This one has always intrigued me: How did the child of New Orleans’ Rebecca de Mendes Kruttschnitt (1889-1974) wind up being a Royal Air Force squadron leader credited with at least five air victories during World War II?
Well, Rebecca, the youngest daughter of my second great grandfather, Julius Kruttschnitt, Sr., married Henry de Clifford Woodhouse in New Orleans in January 1911. Census records indicate that Woodhouse was born in Canada in about 1878, and that his father hailed from England. Henry, Sr., married well. According to an article in the New York Times, the couple at marriage received a gift of $1 million in stocks and bonds from Rebecca’s father.
There are conflicting reports about where the couple was married. The New York Times reported that they took vows in New York City because Woodhouse “was too busy to make the trip to Chicago” where the Kruttschnitts lived after moving from New Orleans. But another seemingly more reliable eye-witness account from The Call has them getting married in New Orleans at the home of Rebecca’s aunt.
Later on, Rebecca’s spouse, while still married, was romantically linked to the poet Elinor Wylie, who audaciously wrote love sonnets about him in her last book, Angels and Earthly Creatures. The elder Henry also had a military background; he fought with Roberts Horse, a colonial unit of the Boer War (1899-1902) in South Africa.
The couple lived in New York after their marriage. That’s where their children were born. Henry de Clifford Anthony Woodhouse, called nothing but Paddy from his earliest years, was born in the Big Apple on June 16th, 1915. An older sister, Gwyneth, was also born there in 1912. The family had moved to Vermont by 1920, according to Census records. Eventually they moved to England. Passenger records from transatlantic ships list England as their home as early as 1933. According to family sources, the family moved to England in the early to mid-1920s.
Paddy started flying bombing missions for the Royal Air Force early in WWII, when he was in his mid-20s. Records kept on various websites credit Henry de Clifford Anthony Woodhouse (1915-1944) with 5 and a fraction air victories. He fought in the Battle of Britain. At the age of only 26, he rose to the rank of commander of the infamous 71st Squadron also known as the “Eagle Squadron.”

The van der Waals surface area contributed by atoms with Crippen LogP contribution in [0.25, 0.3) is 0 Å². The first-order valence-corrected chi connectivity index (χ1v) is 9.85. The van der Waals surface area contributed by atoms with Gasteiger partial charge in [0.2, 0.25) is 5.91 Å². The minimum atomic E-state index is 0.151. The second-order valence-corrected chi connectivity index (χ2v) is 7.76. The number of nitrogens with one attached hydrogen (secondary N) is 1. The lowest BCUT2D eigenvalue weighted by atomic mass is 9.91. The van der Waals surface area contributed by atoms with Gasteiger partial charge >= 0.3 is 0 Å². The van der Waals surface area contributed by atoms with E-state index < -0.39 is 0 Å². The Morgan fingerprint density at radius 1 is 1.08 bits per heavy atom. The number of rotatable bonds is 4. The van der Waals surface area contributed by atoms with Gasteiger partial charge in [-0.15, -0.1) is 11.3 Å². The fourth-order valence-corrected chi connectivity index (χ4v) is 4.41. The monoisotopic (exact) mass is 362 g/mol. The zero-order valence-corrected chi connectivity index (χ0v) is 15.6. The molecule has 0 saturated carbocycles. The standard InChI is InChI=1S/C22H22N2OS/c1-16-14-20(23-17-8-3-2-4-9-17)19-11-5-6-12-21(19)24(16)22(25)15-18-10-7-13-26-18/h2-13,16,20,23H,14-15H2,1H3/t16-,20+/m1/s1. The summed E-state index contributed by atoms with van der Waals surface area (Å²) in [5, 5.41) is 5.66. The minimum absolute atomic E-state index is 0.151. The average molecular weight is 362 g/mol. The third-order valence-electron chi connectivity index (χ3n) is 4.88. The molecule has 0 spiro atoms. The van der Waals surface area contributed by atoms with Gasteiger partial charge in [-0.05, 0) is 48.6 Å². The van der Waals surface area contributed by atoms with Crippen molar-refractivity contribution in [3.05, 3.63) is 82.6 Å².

The Eagle Squadron consisted mostly of American and Canadian reserves, most with no formal military training. It was infamous in the United States, where the group’s exploits received considerable newspaper coverage. Naive readers may have concluded from the stories that the squadron’s mercenary pilots were the sole force behind Britain’s survival. A Hollywood B movie, “Eagle Squadron,” made in 1941, perpetuated that myth. The movie was so light on accuracy that it was denounced by the very pilots it depicted.
The appointment of Woodhouse, a Brit, as commander of the squadron was controversial. He replaced a 36-year-old American leader, William E.G. Taylor, who was told by British command that he had flown the maximum number of missions. It’s not clear how Woodhouse was initially greeted by the largely American troops he commanded. But he was eventually given the affectionate nickname “Paddy.”
Woodhouse was credited with downing an enemy plane during the July 1941 Lille mission, which was launched to bomb an electrical power plant. Unfortunately, 25 to 30 German aircraft attacked the British formation. Yet the 71th Squadron managed to shoot down three confirmed enemy aircraft and maybe some others as well. The rag-tag squadron flew hundreds of missions that summer, their expertise growing with each one.
Woodhouse’s command of the Eagle squadron didn’t last long. Two months into it, he was replaced by E.R. Bitmead, who had also served during the Battle of Britain. Woodhouse was promoted to Wing Commander of another unit.
The pilots of Squadron 71 were sad to see Paddy go, according to Phillip D. Caine, writing in Eagles of the RAF: The World War II Eagle Squadron. “Not only had he come to be well liked and respected by the squadron, but he was also the catalyst for the unit’s transformation from fledglings to full combat pilots,” Caine wrote.
Woodhouse was serving as Wing Commander in the 85th Squadron of the Royal Air Force Volunteer Reserve when he died on August 13th, 1944. He was shot down by friendly fire over the English Channel. He is buried at the Runnymede Memorial Cemetery.